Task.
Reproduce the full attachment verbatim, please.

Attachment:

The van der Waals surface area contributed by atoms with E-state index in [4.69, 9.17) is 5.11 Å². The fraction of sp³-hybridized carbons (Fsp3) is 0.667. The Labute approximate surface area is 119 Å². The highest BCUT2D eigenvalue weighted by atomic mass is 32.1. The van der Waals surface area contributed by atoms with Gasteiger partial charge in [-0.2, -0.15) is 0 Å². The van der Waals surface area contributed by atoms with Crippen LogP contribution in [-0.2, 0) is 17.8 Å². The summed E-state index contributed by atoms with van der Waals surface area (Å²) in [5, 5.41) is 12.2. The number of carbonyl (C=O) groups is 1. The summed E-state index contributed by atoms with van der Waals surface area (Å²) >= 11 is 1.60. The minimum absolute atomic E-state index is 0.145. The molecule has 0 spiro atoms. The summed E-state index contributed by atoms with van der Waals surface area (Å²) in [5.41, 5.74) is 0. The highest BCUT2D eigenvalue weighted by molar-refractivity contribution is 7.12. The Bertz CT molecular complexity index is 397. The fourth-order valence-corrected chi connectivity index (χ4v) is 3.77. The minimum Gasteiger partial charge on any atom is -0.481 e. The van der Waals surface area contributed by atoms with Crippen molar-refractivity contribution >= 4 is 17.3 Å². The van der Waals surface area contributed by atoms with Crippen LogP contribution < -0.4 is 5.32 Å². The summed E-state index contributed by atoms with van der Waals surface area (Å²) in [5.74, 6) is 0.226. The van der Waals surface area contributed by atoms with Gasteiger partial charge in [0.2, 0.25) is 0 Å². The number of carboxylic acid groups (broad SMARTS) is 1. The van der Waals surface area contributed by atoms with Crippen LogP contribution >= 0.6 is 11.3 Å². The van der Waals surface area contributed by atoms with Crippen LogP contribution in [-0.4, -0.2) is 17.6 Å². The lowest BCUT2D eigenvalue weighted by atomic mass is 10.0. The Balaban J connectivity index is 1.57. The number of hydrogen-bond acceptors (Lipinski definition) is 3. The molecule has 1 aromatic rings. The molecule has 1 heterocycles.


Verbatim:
The van der Waals surface area contributed by atoms with E-state index in [4.69, 9.17) is 5.11 Å². The fraction of sp³-hybridized carbons (Fsp3) is 0.667. The Labute approximate surface area is 119 Å². The highest BCUT2D eigenvalue weighted by atomic mass is 32.1. The van der Waals surface area contributed by atoms with Gasteiger partial charge in [-0.2, -0.15) is 0 Å². The van der Waals surface area contributed by atoms with Crippen LogP contribution in [-0.2, 0) is 17.8 Å². The summed E-state index contributed by atoms with van der Waals surface area (Å²) in [5, 5.41) is 12.2. The number of carbonyl (C=O) groups is 1. The summed E-state index contributed by atoms with van der Waals surface area (Å²) >= 11 is 1.60. The minimum absolute atomic E-state index is 0.145. The molecule has 0 spiro atoms. The summed E-state index contributed by atoms with van der Waals surface area (Å²) in [5.41, 5.74) is 0. The highest BCUT2D eigenvalue weighted by molar-refractivity contribution is 7.12. The Bertz CT molecular complexity index is 397. The fourth-order valence-corrected chi connectivity index (χ4v) is 3.77. The minimum Gasteiger partial charge on any atom is -0.481 e. The van der Waals surface area contributed by atoms with Crippen molar-refractivity contribution >= 4 is 17.3 Å². The van der Waals surface area contributed by atoms with Crippen LogP contribution < -0.4 is 5.32 Å². The summed E-state index contributed by atoms with van der Waals surface area (Å²) in [5.74, 6) is 0.226. The van der Waals surface area contributed by atoms with Gasteiger partial charge in [0.2, 0.25) is 0 Å². The number of carboxylic acid groups (broad SMARTS) is 1. The van der Waals surface area contributed by atoms with Crippen LogP contribution >= 0.6 is 11.3 Å². The van der Waals surface area contributed by atoms with Crippen LogP contribution in [-0.4, -0.2) is 17.6 Å². The lowest BCUT2D eigenvalue weighted by atomic mass is 10.0. The Balaban J connectivity index is 1.57. The number of hydrogen-bond acceptors (Lipinski definition) is 3. The molecule has 1 aromatic rings. The molecule has 1 heterocycles.